2016 Statement from the US Food and Drug Administration (FDA): The biochemical activity of the drug metabolizing isozyme cytochrome P450 2D6 (debrisoquin hydroxylase) is reduced in a subset of the Caucasian population (about 7% to 10% of Caucasians are so-called “poor metabolizers”); reliable estimates of the prevalence of reduced P450 2D6 isozyme activity among Asian, African, and other populations are not yet available. Poor metabolizers have higher than expected plasma concentrations of tricyclic antidepressants (TCAs) when given usual doses. Depending on the fraction of drug metabolized by P450 2D6, the increase in plasma concentration may be small, or quite large (8-fold increase in plasma AUC of the TCA).

In addition, certain drugs inhibit the activity of this isozyme and make normal metabolizers resemble poor metabolizers. An individual who is stable on a given dose of TCA may become abruptly toxic when given one of these inhibiting drugs as concomitant therapy. The drugs that inhibit cytochrome P450 2D6 include some that are not metabolized by the enzyme (quinidine; cimetidine) and many that are substrates for P450 2D6 (many other antidepressants, phenothiazines, and the Type 1C antiarrhythmics propafenone and flecainide). While all the selective serotonin reuptake inhibitors (SSRIs), e.g., fluoxetine, sertraline, and paroxetine, inhibit P450 2D6, they may vary in the extent of inhibition. The extent to which SSRI-TCA interaction may pose clinical problems will depend on the degree of inhibition and the pharmacokinetics of the SSRI involved. Nevertheless, caution is indicated in the co-administration of TCAs with any of the SSRIs and also in switching from one class to the other. Of particular importance, sufficient time must elapse before initiating TCA treatment in a patient being withdrawn from fluoxetine, given the long half-life of the parent and active metabolite (at least 5 weeks may be necessary).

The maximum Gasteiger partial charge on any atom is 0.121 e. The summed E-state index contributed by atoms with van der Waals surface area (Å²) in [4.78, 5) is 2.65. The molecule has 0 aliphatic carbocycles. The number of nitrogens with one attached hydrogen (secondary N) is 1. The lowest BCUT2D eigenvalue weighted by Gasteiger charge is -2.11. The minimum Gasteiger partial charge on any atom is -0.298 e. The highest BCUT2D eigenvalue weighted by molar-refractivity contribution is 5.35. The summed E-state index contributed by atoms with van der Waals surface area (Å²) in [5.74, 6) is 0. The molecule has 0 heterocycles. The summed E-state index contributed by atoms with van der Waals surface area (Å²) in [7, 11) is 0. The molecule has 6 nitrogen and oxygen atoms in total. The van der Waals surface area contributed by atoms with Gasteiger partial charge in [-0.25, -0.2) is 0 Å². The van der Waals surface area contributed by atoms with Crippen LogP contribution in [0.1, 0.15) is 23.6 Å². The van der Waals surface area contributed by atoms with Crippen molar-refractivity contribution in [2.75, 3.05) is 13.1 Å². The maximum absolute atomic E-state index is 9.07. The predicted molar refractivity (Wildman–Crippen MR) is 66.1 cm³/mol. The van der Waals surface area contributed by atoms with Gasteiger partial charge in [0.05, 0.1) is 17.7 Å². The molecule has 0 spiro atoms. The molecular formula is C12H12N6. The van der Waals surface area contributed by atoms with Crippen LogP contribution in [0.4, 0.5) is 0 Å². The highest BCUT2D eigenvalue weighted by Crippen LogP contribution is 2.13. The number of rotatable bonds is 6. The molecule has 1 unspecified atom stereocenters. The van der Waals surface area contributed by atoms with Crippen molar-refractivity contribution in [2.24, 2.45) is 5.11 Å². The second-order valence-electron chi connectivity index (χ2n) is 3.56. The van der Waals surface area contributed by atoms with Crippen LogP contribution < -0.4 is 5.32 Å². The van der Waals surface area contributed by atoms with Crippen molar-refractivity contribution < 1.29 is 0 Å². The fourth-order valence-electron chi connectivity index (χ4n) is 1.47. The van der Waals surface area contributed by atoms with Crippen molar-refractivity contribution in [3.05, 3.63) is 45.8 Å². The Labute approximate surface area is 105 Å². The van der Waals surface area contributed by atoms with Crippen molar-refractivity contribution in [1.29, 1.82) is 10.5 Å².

Concomitant use of tricyclic antidepressants with drugs that can inhibit cytochrome P450 2D6 may require lower doses than usually prescribed for either the tricyclic antidepressant or the other drug. Furthermore, whenever one of these other drugs is withdrawn from co-therapy, an increased dose of tricyclic antidepressant may be required. It is desirable to monitor TCA plasma levels whenever a TCA is going to be co-administered with another drug known to be an inhibitor of P450 2D6.

Please review the complete therapeutic recommendations that are located here: (1).

2016 Statement from the Clinical Pharmacogenetics Implementation Consortium (CPIC):

Because the TCAs have comparable pharmacokinetic properties, it may be reasonable to extrapolate this guideline to other TCAs including clomipramine, desipramine, doxepin, imipramine, and trimipramine, with the acknowledgement that there are fewer data supporting dose adjustments for these drugs than for amitriptyline or nortriptyline. […]

CYP2D6 dosing recommendations.